We’ll also be screening an exciting selection of film shorts from the exceptional label, Fonal. The Finnish label includes artists Es, Islaja (pictured), Lau Nau and of course Circle, who will be performing at the festival this year.

Conny Prantera is an artist and illustrator who lives and works in London. Through her intricately detailed drawings, she tells us a story of disquieting and disturbed beauty. Here at Supersonic she will be showing a new piece titled Kore Kosmou, a video installation consisting of photomontage and drawings, meticolously put together frame by frame, animated and synced to a series of purposely created audio loops and drones

Other screenings include a package of late night horror, programmed by Psychotronic Cinema. Responsible for he legendary “All Night Horror  Madness” event and the upcoming “All Night Bad Movie Experience” they’ll be bringing ‘Flesh for Frankenstein‘ and ‘Suspiria‘ to the festival as a late night treat.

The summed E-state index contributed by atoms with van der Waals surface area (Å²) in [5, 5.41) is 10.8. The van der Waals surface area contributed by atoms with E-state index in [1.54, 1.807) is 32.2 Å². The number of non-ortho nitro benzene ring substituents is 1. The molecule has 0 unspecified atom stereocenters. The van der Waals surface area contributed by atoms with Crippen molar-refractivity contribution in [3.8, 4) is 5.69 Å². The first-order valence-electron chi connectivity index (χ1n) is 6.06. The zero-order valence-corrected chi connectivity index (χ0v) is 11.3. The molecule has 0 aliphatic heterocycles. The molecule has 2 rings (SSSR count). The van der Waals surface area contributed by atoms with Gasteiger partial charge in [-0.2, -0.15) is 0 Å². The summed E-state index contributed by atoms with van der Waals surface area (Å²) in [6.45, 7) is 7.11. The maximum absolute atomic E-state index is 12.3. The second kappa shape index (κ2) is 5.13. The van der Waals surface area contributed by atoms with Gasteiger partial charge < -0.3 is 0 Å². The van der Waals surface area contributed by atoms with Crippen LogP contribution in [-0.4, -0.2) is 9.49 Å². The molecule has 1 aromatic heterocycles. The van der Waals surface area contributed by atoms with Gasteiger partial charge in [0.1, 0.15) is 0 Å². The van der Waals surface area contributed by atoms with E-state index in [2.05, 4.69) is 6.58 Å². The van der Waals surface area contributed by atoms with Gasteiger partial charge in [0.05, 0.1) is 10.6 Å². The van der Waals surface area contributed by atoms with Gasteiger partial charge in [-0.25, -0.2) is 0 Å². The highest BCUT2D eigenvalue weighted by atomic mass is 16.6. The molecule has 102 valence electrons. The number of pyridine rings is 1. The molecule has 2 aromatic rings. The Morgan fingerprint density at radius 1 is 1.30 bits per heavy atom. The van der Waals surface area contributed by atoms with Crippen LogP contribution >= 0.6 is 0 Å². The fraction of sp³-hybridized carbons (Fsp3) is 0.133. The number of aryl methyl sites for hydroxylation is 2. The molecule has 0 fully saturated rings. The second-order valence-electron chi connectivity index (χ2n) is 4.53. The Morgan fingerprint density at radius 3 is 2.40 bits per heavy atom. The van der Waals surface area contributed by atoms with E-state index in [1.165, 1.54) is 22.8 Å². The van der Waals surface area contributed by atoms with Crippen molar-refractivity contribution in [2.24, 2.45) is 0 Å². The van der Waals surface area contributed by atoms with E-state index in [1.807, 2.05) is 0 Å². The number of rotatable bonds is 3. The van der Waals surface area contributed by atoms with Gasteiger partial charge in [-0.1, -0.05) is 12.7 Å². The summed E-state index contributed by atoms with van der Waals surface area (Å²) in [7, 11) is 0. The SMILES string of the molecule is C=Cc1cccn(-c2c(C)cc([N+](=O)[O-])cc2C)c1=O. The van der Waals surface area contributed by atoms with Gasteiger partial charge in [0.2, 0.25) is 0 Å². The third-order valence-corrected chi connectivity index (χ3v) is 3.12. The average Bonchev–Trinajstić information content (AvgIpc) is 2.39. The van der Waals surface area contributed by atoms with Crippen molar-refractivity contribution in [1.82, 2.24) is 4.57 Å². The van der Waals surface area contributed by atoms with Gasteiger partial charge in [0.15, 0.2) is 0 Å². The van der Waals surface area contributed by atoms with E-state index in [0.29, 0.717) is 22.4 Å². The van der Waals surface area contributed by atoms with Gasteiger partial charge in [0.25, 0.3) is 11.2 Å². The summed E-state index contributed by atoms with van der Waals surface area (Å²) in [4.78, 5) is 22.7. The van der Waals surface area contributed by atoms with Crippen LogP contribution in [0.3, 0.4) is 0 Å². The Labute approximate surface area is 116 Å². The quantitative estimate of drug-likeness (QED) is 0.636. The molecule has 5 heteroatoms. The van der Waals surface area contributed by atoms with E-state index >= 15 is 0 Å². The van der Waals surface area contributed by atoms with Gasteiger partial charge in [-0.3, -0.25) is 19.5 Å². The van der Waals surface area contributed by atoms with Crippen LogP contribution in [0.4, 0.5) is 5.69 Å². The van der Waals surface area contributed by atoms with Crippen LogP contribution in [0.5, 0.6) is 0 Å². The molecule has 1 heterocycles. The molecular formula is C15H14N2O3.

Birmingham experimental artists and producers SOUNDkitchen will be in residency at the festival, presenting their ‘Cinema for the Ears’. Working in collaboration with BEAST (Birmingham ElectroAcoustic Sound Theatre), they promise a concoction of installations and performances in a site-specific immersive sound sculpture. They will also be contributing the sonic element to the Imperfect Cinema performance on Sunday – creating an alternative documentation of the festival.

Other fantastic local folk getting involved are the Birmingham Zine Festival. Celebrating alternative publications for Supersonic 2011, the festival organisers have invited some of their favourite small press publishers to sell  their books, comics and zines, along with an exhibition of zine artwork. Continuing the zine celebrations, there will be ascreening of ‘$100 and a t-shirt’, Joe Biel’s documentary exploring the thoughts and experiences of zine-makers in North America. Also a  panel, From a to Zine,  featuring Alex Zamora, Nic Bullen and Charlie Woolley will discuss the history of zines, their inspirations and how this feeds into modern DIY creativity and publishing.

Go here for weekend and day ticket info.